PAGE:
Please note that all posts are reactively moderated and must adhere to the site's posting rules and etiquette.

Post your comment



1. Posted by Max Noble, 06/06/2024 0:48

"@Willy56 - Indeed! It’s all about sustainable revenue, not great racing :-)

@Spindoctor, glad you enjoyed. I did ponder building an Excel Spreadsheet for the second part of this article, but it was clearly going to be a very “Down, down, down the rabbit hole” exercise with no reasonable end in sight. Cars in the field at the start and at the flag. Percentage of mechanical failures. Deaths. Time gaps between cars, and between team mates… Fastest lap… factor it all in to give a “Balanced Worth of the Win” score. I believe it would still not have answered the question!

Rating: Neutral (0)     Rate comment: Positive | NegativeReport this comment

2. Posted by Spindoctor, 30/05/2024 13:19

"@Max Noble - thanks for another thought-provoking essay.

First a caveat & possible apology. I'm currently recovering from a sojourn in an hospital in Dylan's home town & some of the drugs I've (legally!) ingested have had unexpected psychotropic effects.

Modern research shows that our interactions with the world are never unmediated: whatever data your eyes, ears etc are absorbing is *interpreted* by those pesky leetle grey cells, and that makes & remakes the world. I'd probably go a bit further than Marcus Aurelius, because for all practical purposes.: 'Our World is what our thoughts make it'..... The world is everything that is the case

So posing philosophical niceties aside, what's *my* point?
I guess it's to follow-up on the notion of 'mediation' between some notional 'objective' reality or token and its meaning in *our* worlds.

The Points 'System' (I'm starting to use that advisedly) in F1 is presumably intended to provide a reasonably coherent measure of excellence, mediating and allowing us to interpret the 'meaning' of the data from physical on-track performances achieved over hours, weeks, months, years etc.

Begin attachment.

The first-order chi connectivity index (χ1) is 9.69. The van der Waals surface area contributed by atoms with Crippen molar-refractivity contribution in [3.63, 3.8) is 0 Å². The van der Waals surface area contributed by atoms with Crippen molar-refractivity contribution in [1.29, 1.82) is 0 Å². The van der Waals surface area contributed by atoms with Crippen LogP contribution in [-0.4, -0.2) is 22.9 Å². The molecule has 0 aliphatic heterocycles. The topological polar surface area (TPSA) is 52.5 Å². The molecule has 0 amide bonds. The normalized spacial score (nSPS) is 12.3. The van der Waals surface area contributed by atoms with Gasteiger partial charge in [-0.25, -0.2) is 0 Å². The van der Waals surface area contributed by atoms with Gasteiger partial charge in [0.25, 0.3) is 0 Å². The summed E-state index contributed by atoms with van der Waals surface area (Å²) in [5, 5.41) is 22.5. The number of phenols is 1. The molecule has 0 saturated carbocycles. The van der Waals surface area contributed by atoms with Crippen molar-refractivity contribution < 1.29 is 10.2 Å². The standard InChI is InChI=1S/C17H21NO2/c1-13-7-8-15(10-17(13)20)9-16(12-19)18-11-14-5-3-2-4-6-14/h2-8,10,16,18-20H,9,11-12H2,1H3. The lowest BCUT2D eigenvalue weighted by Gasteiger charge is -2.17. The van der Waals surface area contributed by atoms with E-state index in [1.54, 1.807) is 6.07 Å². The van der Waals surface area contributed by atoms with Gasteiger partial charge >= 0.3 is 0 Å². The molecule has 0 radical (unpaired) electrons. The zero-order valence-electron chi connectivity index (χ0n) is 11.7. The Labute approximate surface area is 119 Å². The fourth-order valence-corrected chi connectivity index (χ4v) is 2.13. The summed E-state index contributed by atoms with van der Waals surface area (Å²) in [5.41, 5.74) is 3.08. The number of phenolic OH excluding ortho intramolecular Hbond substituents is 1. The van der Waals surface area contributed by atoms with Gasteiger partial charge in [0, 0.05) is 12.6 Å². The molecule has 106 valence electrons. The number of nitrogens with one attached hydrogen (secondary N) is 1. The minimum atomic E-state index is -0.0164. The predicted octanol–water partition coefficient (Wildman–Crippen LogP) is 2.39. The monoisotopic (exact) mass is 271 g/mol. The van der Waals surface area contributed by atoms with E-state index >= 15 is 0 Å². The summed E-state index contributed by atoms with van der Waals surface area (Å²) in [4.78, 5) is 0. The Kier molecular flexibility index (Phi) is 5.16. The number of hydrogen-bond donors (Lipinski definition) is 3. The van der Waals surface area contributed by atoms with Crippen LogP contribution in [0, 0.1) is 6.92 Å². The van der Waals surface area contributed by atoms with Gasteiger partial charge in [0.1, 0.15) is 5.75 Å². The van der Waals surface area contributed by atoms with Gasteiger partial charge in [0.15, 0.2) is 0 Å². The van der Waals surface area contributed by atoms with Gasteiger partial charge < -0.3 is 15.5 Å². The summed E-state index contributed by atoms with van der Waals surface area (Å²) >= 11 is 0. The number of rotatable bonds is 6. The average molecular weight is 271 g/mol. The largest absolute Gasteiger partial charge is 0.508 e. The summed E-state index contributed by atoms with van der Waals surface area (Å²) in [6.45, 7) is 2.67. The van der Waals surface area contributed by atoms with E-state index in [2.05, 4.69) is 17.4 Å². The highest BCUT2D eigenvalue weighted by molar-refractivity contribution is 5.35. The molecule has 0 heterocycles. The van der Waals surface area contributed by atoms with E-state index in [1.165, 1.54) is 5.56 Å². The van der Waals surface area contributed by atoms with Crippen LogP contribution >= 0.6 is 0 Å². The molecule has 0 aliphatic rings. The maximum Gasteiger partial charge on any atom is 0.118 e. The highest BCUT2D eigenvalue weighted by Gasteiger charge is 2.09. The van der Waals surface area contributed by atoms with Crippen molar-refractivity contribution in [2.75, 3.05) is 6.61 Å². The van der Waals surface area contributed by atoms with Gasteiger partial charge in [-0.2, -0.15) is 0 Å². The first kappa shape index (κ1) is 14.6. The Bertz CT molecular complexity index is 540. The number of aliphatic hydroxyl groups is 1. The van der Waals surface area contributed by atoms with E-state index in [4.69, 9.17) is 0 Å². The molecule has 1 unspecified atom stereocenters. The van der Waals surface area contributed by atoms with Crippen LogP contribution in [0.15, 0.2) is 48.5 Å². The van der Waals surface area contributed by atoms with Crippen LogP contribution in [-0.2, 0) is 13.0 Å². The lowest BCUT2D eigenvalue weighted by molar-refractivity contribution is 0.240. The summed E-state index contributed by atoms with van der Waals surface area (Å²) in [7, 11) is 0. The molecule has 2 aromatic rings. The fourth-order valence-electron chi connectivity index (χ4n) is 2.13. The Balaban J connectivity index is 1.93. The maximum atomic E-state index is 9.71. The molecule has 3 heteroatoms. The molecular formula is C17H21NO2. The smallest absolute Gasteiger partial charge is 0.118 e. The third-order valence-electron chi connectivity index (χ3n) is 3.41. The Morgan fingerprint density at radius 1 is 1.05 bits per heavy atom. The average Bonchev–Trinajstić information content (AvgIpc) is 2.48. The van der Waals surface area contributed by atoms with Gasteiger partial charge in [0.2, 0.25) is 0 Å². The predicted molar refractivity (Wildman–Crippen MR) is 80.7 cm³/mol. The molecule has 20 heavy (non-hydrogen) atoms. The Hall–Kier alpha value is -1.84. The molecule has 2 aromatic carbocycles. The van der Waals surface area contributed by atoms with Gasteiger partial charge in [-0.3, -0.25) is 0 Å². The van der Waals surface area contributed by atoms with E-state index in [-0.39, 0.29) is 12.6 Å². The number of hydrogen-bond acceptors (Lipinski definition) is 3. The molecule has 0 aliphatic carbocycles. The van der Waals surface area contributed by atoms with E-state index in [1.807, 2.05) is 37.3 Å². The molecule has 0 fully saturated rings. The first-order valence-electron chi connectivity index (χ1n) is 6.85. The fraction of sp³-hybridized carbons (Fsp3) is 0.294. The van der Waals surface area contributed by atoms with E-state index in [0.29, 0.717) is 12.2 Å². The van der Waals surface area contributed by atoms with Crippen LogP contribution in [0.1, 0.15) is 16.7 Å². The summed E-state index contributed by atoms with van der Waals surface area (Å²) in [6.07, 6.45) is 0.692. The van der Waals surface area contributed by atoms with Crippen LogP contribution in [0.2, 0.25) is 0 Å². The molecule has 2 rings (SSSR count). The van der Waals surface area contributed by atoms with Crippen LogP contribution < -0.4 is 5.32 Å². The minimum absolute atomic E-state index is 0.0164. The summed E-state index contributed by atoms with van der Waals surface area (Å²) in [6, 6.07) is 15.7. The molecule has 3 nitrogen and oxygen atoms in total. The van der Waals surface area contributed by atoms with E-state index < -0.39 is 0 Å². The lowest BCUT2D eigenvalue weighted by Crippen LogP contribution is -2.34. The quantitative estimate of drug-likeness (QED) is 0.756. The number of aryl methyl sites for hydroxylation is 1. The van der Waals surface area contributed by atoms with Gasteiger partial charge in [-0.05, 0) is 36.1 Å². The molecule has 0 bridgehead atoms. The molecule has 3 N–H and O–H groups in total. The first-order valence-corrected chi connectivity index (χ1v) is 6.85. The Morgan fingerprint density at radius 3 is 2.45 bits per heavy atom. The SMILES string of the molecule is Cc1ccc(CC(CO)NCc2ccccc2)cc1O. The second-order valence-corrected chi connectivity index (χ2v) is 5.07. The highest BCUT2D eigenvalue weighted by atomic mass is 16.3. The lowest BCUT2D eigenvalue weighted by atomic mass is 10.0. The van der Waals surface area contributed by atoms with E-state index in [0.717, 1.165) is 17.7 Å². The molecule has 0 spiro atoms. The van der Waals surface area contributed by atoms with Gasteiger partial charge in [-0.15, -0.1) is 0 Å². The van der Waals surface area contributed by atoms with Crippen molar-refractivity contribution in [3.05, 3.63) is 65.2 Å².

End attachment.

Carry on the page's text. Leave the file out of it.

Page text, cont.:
The most simplistic system would allocate like this: a win would earn X points, 2nd place X-1, 3rd place X-3 & so-on. Accumulatively the "best" Divers\Cars\Teams should accumulate the most points. The outcome of expending all that blood, sweat, tears & hydrocarbons summarised through simple numbers. Nirvana.

Time passes & the grass grows. The cars, teams & most importantly the number of races changes almost beyond recognition. Our simple system is deemed no-longer fit for purpose, now being required to accommodate these changing factors & provide comparisons of excellence across eras.
We now have wodges of data points from various epochs, but they no-longer relate to the same things. Bummer.

Schumacher's oranges are demonstrably different to Hamilton's Apples and the acquisition by Lewis of more of the latter isn't directly comparable to & shouldn't diminish the achievements of the former, and that's within largely similar eras. As the context has evolved, so using these simplified numbers a comparators becomes less valid.
Resolving this,*if only for fun* could be relatively straightforward. But 1st a major caveat: the operative word is "fun".
Those numbers from the 20's- 21st Century simply don't\can't convey the difference between a regular very real likelihood of injury or death which faced the likes of Fangio, Moss, Von Tripps et al & the (thankfully) safer, less stressful environment of today's F1 cockpit. Context is all.

Putting that to one side, we could create a relatively simple algorithm to "normalise" the "simple" numbers across eras. In any season the maximum points available to each team driver in any season would be X. In previous seasons owing to different scoring systems etc it might be Y. A crude comparator would be to normalise performances by multiplying the actual scores by the ratio of X to Y (or Y to X).
Our simple points become less simple, but are possibly now more representative.

Ultimately of course, the "objective" reality is the number of points, this is just another bit of mediation."

Rating: Positive (1)     Rate comment: Positive | NegativeReport this comment

3. Posted by Willy56, 28/05/2024 14:58

"Absolutely correct Max.